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Q1 spot market freight volumes reflect seasonality, says DAT

By Jeff Berman, Group News Editor
May 07, 2013

Typical season patterns were intact for spot market freight volumes in the first quarter of 2013 and in the month of March, according to data recently released by DAT, a subsidiary of Portland, Oregon-based TransCore.

DAT said that first quarter sport market freight volumes were up 7.7 percent annually and 11 percent ahead of the fourth quarter of 2012.

And on a monthly basis, March was up 37 percent compared to February, with spot market freight availability 4.5 percent below March 2012. Meanwhile, March spot market freight volumes were up 26 percent for van loads, 33 percent for reefer loads, and 48 percent for flatbed loads compared to February.

DAT noted that spot market van loads and reefer freight availability were up 1.5 percent and 3.6 percent, respectively, in March on an annual basis, and flatbed freight volume was down 11 percent.

For March spot market rates, DAT said rates increased compared to February for all equipment types, with vans and flatbeds up 2.4 percent each respectively, and reefer rates up 2.1 percent. And on an annual basis the company said that rate and freight volume demand trends were consistent for each equipment type, with vans up 1.6 percent, reefers up 1.4 percent, and flatbeds down 4.3 percent.

“March was down modestly annually overall and was fairly unremarkable, especially following the strong January performance we saw,” said David Schrader, senior vice president of DAT’s freight matching business. “What we saw in February and March was more normal behavior and seasonal. The only caveat there is that from a weather perspective was that the first quarter of 2012 was pretty strong from a weather-comparable perspective, with freight levels stronger. And in this year’s first quarter there have been more difficult comparisons.”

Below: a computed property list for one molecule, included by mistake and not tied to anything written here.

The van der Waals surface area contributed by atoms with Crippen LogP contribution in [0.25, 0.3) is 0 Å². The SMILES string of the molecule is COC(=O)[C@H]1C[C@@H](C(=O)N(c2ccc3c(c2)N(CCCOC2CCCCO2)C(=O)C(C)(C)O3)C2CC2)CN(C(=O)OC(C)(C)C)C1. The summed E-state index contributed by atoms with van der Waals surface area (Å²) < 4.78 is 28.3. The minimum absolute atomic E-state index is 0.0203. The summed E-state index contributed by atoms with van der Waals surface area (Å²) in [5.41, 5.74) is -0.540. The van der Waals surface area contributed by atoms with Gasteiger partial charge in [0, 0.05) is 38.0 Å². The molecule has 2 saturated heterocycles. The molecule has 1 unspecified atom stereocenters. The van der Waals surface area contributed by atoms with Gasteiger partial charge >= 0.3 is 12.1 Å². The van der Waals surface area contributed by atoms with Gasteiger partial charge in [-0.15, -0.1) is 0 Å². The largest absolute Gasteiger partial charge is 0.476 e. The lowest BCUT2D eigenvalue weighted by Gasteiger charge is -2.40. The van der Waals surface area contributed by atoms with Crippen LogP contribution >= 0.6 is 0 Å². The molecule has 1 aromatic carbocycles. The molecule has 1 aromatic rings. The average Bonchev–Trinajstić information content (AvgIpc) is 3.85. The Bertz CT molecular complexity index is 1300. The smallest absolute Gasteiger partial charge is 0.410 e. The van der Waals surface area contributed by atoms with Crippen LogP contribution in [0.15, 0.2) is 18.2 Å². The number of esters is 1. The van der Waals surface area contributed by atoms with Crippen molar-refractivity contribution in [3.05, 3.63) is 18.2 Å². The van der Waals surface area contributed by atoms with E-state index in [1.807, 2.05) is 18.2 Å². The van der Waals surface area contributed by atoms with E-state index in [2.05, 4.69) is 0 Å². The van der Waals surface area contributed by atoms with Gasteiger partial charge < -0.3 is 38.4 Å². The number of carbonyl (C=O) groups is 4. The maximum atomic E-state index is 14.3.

Schrader said that January’s strong performance paced a solid first quarter, adding that April was reasonably healthy as well, which he said may be modestly lower on an annual basis.

Looking ahead, Schrader said that the pending July 1 truck driver hours-or-service (HOS) changes could impact spot market freight volumes in that it will affect available capacity supply—but to which extent is unknown.

“The dynamic in our world is that as capacity tightens, freight stays relatively constant and drives more freight into the spot markets,” he explained. “What I would expect to occur as capacity continues to tighten in the second quarter is more robust freight demand in the spot market as there may be a more limited pool of capacity. A relatively small decline in capacity or a small uptick in freight will have a dramatic impact in terms of how much freight moves into the spot market. As that plays out with HOS, it should create a fairly robust spot market.”

About the Author

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Jeff Berman
Group News Editor

Jeff Berman is Group News Editor for Logistics Management, Modern Materials Handling, and Supply Chain Management Review. Jeff works and lives in Cape Elizabeth, Maine, where he covers all aspects of the supply chain, logistics, freight transportation, and materials handling sectors on a daily basis. .(JavaScript must be enabled to view this email address).


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Article Topics

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